"I want the states to decide if they should build a pipeline, not the radical environmental lobbyists."

And on it goes.  I could write down another 20.

And most important - find concrete, real examples for each subtopic.  Use a 4-time deployed, purple heart veteran of the Afghanistan war to attack Obama foreign policy.  Use the 11 year old girl that couldn't bring mommy's cupcakes to school.  Remember Joe the Plumber?  Well, don't use him again.  But find some other people to exploit.  Preferably middle class citizens trying to achieve the "American dream."  Use those teachers who can't teach the way the want.  Use a county commissioner who can't get something done because of Washington bureaucracy.   Think in those terms.  But always provide real examples with real lives.  

All these talking points are  already out there, so it isn't much of a stretch.  And if you poll American voters, they'll likely say they trust their family, friends, neighbors, towns, counties and states.  As opposed to say... trusting the federal government.  Personalize the hell out of everything.  Who do you really trust? 

At every turn, bad mouth the federal government and any of the agencies Rick Perry managed to recall.  This is the likely strategy.  It's a very populist and would play well across the general population.  Obama will position himself as a populist as well, much like Al Gore did in 2000 (we can do better).  Of course, it's all bait and switch nonsense eerily reminiscent of... well I dunno... how about "YES WE CAN."   Whatever, the Republicans do, barring a major catastrophe, if they let Obama own the populist message, I think they lose bigtime.  And by the way, pick Rubio for VP or go with a complete wildcard outside the political spectrum.  That one's a no-brainer.  You can't write off the Hispanics and the blacks.  Yeah, I know, the GOP has Herman Cain.  Not good enough.  Think more big picture.  Don't try to win over the minorities.  Be reasonable.  Just try to make a dent in their vote.  Hit them up with the standard refrain on religious and social issues.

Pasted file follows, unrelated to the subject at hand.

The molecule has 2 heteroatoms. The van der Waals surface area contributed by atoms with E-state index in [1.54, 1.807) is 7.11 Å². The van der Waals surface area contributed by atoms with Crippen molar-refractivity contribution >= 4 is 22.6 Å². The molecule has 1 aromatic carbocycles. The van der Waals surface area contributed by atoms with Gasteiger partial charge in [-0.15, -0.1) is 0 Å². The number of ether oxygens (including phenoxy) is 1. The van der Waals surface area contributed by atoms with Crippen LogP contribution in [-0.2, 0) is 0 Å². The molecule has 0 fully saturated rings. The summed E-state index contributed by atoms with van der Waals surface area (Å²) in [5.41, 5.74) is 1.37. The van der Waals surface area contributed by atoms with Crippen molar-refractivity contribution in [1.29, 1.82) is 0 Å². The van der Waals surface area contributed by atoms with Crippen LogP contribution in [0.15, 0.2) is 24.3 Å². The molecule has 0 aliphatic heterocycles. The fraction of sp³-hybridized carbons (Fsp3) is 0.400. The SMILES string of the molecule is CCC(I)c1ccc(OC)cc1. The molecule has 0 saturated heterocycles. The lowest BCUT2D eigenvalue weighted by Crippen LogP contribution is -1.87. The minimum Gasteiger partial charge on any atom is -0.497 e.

On a final note, regardless of who gets the nod (probably Romney when the dust settles), I think the Republican slogan for the election should be something like "RIGHT COUNTRY, WRONG PATH"

Maybe not that, but something very similar.  I like the dual meaning with the term "right."  It implies the customary, "we're the greatest country on the planet" blather, but also manifests itself in the conservative innuendo "not the socialistic, leftist" material.  "Wrong path" is a little risky - the idea of closing on a negative, but I like it because it's powerful.  Maybe sub "wrong path" with "wrong vision."  "Vision" is a little softer and sounds wiser.

I have a hunch that Obama's slogan will be "Winning the Future" (yawn).  Not horrible but very "yes we cannish." 

1 comment:

sonofsaf said...

It just dawned on me that Rick Santorum, and probably Newt Gingrich, will have the smeared ash on their foreheads for the AZ debate tonight in Mesa.

That could have an unforeseen impact if Romney goes on the attack. It would likely over-exaggerate the dynamic. Why is that privileged Mormon picking on those observant Catholics? Why is he mocking them?

2 hours is a long time. I wonder if either would take advantage of any such perceived bigotry. Santorum... maybe, maybe not. Gingrich though??? Are you kidding me? He'd use anything at his disposal. His attack mode is seemingly effortless and very efficient.